_{R}for a stabilizer Hamiltonian can be computed easily.

^{10,27}Let

*G*be the multiplicative group generated by all $A\u0302v$’s $(v\u2208V)$, $B\u0302p$’s $(p\u2208P)$ and possible closed string operators for which |Φ

_{0}⟩ has the eigenvalue +1. Suppose that |Φ

_{0}⟩ is the unique state that has the eigenvalue +1 for all operators in

*G*. Then, the projector onto |Φ

_{0}⟩ can be written as

*λ*

_{*}≠ 1. The former is simply the definition of |Φ

_{0}⟩. The latter follows by applying $P\u0302G=P\u0302Gg\u0302*$ to the state |Ψ⟩,

*G*is given by $|G|=N2L1L2$. Similarly, $trR\u0304[g\u0302]$ can be nonzero only when $g\u0302$ is identity over $R\u0304$. Thus,

*n*

_{R}is the number of

*N*-level spins in R and

*G*

_{R}is the subgroup of

*G*supported in R. In the last step, we introduced the projector

^{10,27}

*a*.

*a*is coprime to

*N*, |

*G*

_{R}| is given by $NmR$, where

*m*

_{R}is the number of generators of

*G*supported in R.

^{10}Therefore, the formula in Eq. (134) reduces to

*L*

_{1}and

*L*

_{2}, as far as

*a*is coprime to

*N*. For example, for the subregions A, B, and C illustrated in Fig. 4(a), we have

*L*

_{1}=

*L*

_{2}= 3 and

*N*= 3.

*N*and

*a*have a common divisor, one needs to directly use the formula in Eq. (134). For example, let us take positive, mutually coprime integers

*N*

_{1},

*N*

_{2},

*a*′ and set

*N*=

*N*

_{1}

*N*

_{2}and

*a*=

*N*

_{1}

*a*′. For the subregions A, B, and C illustrated in Fig. 4(a), we find

*G*

_{R}used in the calculation are shown in Figs. 4(b)–4(g) using region C as an example. This result is what one would expect from the $ZNa$ topological order. However, more generally, we have

*N*/[

*N*

_{a}gcd(

*N*,

*a*)] is a positive integer. When it is larger than one,

*S*

_{topo}is shifted from the expected value −log

*N*

_{a}. We examine this additional contribution to

*S*

_{topo}in detail below.

### B. Spurious contributions

It is known that the topological entanglement entropy may suffer from spurious contributions and may become nonzero even when the ground state does not have a topological order.^{10,28,29} Thus, we need to verify that the nonzero topological entanglement entropy found in Sec. VII A is the legitimate one.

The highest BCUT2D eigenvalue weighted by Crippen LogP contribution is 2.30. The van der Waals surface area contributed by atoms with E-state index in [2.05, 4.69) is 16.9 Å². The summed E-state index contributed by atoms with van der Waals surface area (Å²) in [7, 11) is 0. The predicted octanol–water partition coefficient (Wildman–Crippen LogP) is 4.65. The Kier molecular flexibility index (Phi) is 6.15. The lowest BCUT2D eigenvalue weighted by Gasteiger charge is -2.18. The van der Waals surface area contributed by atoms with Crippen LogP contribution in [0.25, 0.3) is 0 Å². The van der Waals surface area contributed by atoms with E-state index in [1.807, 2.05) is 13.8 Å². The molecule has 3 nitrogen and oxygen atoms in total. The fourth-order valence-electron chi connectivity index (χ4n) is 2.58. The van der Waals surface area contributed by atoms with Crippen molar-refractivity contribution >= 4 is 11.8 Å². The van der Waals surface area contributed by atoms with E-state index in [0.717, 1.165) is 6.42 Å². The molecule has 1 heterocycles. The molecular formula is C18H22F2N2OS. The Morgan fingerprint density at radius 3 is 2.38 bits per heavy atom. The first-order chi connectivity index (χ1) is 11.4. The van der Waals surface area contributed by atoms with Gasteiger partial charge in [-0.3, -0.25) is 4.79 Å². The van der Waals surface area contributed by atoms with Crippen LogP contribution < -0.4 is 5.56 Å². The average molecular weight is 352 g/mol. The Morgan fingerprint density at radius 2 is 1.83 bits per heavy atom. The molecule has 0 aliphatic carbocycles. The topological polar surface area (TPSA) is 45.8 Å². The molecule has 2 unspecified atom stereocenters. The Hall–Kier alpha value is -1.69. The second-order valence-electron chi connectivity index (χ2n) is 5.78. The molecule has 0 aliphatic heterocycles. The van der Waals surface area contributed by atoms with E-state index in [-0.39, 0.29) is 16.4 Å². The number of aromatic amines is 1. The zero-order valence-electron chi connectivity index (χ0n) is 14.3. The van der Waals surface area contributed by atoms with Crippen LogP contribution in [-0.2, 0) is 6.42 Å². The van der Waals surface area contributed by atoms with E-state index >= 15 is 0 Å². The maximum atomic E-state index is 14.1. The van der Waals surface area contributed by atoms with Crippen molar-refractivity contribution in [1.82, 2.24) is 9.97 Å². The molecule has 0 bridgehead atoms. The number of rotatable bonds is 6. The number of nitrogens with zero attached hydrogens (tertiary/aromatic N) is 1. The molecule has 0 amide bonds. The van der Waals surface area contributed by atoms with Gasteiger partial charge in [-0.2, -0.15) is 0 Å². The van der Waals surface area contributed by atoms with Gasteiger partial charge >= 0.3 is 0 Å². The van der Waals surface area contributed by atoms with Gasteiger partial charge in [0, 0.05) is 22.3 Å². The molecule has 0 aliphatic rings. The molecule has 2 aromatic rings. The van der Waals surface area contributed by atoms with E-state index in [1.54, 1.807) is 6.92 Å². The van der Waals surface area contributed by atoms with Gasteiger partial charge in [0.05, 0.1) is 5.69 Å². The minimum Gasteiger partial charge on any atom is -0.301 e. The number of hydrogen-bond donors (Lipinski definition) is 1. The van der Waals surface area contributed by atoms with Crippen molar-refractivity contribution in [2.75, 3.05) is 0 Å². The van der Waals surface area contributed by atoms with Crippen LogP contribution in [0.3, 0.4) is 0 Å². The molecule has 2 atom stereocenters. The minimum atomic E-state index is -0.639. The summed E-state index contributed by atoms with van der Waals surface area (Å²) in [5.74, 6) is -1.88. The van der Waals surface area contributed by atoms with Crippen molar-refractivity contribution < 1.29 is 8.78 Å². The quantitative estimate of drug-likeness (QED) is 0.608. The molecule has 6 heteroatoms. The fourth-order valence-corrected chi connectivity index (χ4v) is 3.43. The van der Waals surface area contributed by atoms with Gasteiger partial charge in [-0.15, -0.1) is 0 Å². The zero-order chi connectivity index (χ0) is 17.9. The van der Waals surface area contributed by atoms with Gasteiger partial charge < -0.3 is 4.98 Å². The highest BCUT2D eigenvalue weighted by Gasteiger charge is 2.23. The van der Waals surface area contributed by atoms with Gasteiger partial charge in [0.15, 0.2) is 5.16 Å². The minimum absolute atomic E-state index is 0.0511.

*a*is coprime to

*N*, we find

*S*

_{topo}in Eq. (136) is physical. This remains true more generally when

*N*/[

*N*

_{a}gcd(

*N*,

*a*)] = 1.

*N*/[

*N*

_{a}gcd(

*N*,

*a*)] > 1. For example, when

*N*=

*a*

^{2}(

*a*> 1), there are no anyons (

*N*

_{a}= 1) and the phase must be topologically trivial as we will discuss in Sec. VIII. However, in this case,

*N*/[

*N*

_{a}gcd(

*N*,

*a*)] =

*a*> 1 and

*S*

_{topo}in Eq. (139) becomes

*N*

_{a}≠

*N*. They have nontrivial contribution to

*S*

_{topo}and

*S*

_{dumb}when their ends have a shape illustrated by dashed lines in Figs. 4(b) and 4(c), which occurs when

*N*/[

*N*

_{a}gcd(

*N*,

*a*)] > 1. Indeed, when

*N*=

*a*

^{2}(

*a*> 1), we find

*G*

_{ABC}used in the calculation in Figs. 5(b)–5(f). These behaviors imply that

*N*=

*a*

^{2}cases realize subsystem symmetry-protected topological (SSPT) phases, and we will come back to this point in Sec. VIII C.

### C. Anyons

When *a* is coprime to *N*, all magnetic and electric excitations can be understood as anyons with nontrivial mutual braiding statistics. They are created in pairs by open string operators, as in Sec. II D, or by extended string operators in Eqs. (67) and (70) without forming a pair. The appearance of anyonic excitations is another hallmark of topologically ordered phases.

*a*is not coprime to

*N*, some of magnetic and electric excitations are trivial in the sense they can be created locally without forming a pair. To see this, let us focus on divisors of

*N*given by

*k*<

*k*′,

*d*

_{k}/

*d*

_{k′}is a positive integer because

*d*

_{k}=

*N*

_{a}for every $k\u2265max{rj}j=m+1n$, where

*N*

_{a}is defined in Eq. (52) and

*r*

_{j}’s are powers appearing in the prime factorization in Eq. (48). Therefore, all

*d*

_{k}’s are multiples of

*N*

_{a}.

*q*is not a multiple of

*N*

_{a}, excitations with eigenvalue

*ω*

^{q}need to be created in pairs. Therefore, only excitations with the charge

*q*= 1, 2, …,

*N*

_{a}− 1 are nontrivial.

*q*

_{e}and

*q*

_{m}, where

*q*

_{e},

*q*

_{m}∈ {0, 1, …,

*N*

_{a}− 1}. The topological order of this model is thus identical to that of the standard $ZNa$ toric code model, i.e., the same anyon types, fusion rules, and braiding statistics. In particular, they satisfy the following fusion rule:

*x*mod

*N*

_{a}. Thus, we may view the anyons as an Abelian group $A=ZNa\xd7ZNa$, with the multiplication given by fusion.

^{30}as the standard $ZNa$ toric code. More specifically, under a unit translation in

*x*

_{1}or

*x*

_{2}, an anyon (

*q*

_{e},

*q*

_{m}) becomes

*q*= 1, 2, …,

*N*

_{a}− 1, there exists

*ℓ*(1 ≤

*ℓ*≤

*N*

_{a}− 1) such that

*q*=

*a*

^{ℓ}mod

*N*

_{a}. Then,

*aq*:=

*a*

^{ℓ+1}and

*a*

^{−1}

*q*:=

*a*

^{ℓ−1}mod

*N*

_{a}. When

*q*= 0,

*aq*=

*a*

^{−1}

*q*= 0.